2. Riding with music can be fun! I do not like wearing ear phones as that hampers my sense of traffic and can be dangerous. However the Otomo MP3 player is a must have for long rides. Its a mini-boom box that sounds really impressive. Beautiful scenery with great music is like good wine and good food.

3. While the ideal is for everyone in the team to be of similiar fitness level, this often is not the case. Thus, the need to be considerate, gracious, helpful and sporting is of paramount importance. This is not the Tour de France, its a Tour de Fellowship. Fastest rider should always stop at major turn off or intersections and always allow the last guy to catch up during the breaks. The balance is to allow freedom of individual pace, yet keep the group together.

Some useful info for those keen to do Bintan:

1. Bintan return ferry from Singapore is about $60. Do check out their website for exact fare details and ferry timings. Also, there is a $10 surcharge for bikes (& golf bags) each way unless you have your foldie stealthly hidden in a bag.

2. Plenty of shops selling water and drinks along the way. Perhaps every 10km though some may not have cold drinks. No need to carry too much water and food. Load up on fresh fruits like bananas, mangosteens, rambutans etc. Absolutely delicious!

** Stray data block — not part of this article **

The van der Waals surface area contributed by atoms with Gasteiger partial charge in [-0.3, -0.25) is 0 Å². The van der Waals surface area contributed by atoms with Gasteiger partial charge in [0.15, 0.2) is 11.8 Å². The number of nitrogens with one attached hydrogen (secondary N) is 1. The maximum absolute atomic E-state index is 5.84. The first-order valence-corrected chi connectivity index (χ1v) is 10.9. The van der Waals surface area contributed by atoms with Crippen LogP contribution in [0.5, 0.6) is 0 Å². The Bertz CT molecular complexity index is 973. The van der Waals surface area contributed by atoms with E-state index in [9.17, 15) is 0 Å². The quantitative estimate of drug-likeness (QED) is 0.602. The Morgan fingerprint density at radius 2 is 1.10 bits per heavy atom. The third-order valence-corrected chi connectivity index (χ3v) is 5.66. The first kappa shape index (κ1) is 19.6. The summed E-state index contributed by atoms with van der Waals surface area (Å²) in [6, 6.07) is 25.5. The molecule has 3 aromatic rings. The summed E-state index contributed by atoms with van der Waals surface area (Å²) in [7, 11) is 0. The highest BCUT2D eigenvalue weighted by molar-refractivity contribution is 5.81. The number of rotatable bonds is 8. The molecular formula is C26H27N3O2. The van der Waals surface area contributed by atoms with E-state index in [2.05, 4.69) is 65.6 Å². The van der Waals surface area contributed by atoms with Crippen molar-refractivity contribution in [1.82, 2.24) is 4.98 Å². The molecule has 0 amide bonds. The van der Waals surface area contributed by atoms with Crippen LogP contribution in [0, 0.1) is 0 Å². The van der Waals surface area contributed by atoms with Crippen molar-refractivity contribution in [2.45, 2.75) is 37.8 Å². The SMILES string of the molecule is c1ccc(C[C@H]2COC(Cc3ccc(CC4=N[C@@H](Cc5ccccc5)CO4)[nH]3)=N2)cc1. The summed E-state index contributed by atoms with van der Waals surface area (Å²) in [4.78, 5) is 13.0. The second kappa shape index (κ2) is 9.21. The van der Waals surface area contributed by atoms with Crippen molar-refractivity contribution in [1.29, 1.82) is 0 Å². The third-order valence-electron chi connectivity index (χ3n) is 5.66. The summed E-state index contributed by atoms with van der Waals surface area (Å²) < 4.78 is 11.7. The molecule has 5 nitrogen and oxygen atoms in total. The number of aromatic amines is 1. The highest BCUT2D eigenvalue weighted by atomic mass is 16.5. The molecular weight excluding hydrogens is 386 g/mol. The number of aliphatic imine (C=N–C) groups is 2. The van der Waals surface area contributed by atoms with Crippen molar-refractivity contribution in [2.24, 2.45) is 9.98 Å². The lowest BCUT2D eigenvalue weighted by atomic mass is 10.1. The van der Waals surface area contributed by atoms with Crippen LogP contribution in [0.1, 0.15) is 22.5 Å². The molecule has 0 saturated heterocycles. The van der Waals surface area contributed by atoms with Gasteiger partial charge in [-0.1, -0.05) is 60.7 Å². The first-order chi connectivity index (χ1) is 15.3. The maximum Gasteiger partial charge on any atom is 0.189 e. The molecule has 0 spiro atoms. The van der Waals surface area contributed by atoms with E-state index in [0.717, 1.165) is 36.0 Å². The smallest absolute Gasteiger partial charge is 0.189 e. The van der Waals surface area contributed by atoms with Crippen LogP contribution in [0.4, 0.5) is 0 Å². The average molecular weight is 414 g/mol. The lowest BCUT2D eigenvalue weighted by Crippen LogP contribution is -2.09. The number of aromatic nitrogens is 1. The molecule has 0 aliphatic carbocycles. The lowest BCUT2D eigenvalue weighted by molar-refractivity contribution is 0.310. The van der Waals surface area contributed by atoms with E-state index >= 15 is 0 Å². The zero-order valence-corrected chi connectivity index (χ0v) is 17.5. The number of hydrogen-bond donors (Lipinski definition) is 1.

3. Riding in light rain is nice and cooling but mudguards are truly a necessity for wet weather touring. Also, make sure all your valuables are waterproof in a zip lock plastic bag. We did not get any punctures but a spare tube and basic tools are always a good idea.

Do write me if you have any questions that I can help you with. Bintan is truly a very worthwhile island to explore if you are ever in this region. Highly recommended! You will love Bintan.

Saturday, July 11, 2009

The Durian Hunters

We came to Bintan at the height of the Durian season, and for lovers of this King of all Fruits, it means paradise. For those not familiar with this green and spiky fruit, it is extremely pungent such that its not allowed into trains, planes, cars etc as the smell lingers on for days. One either thinks its a gift from heaven or a curse from hell.

According to Wiki, the 19th-century British naturalist Alfred Russel Wallace famously described its yellow or orangey flesh as "a rich custard highly flavoured with almonds", and I tend to agree.

Thus, we began our hunt for the best durians in Bintan on our bikes immediately after breakfast. It was very thoughtful of Mike to bring along some surgical gloves for me as I love to eat it, but hate the stuff under my nails.

After about 15km, we came across Durian sellers along a quiet road and began the process of negotiating the prices. Here, a fruit costs only US$1.50 compared to US$5 in Singapore. We sat down on the benches and sampled the first round which was above average but not the best. Somehow as we started to get to know the man and his 2 daughters, we found out with great joy that we were fellow believers in the Lord.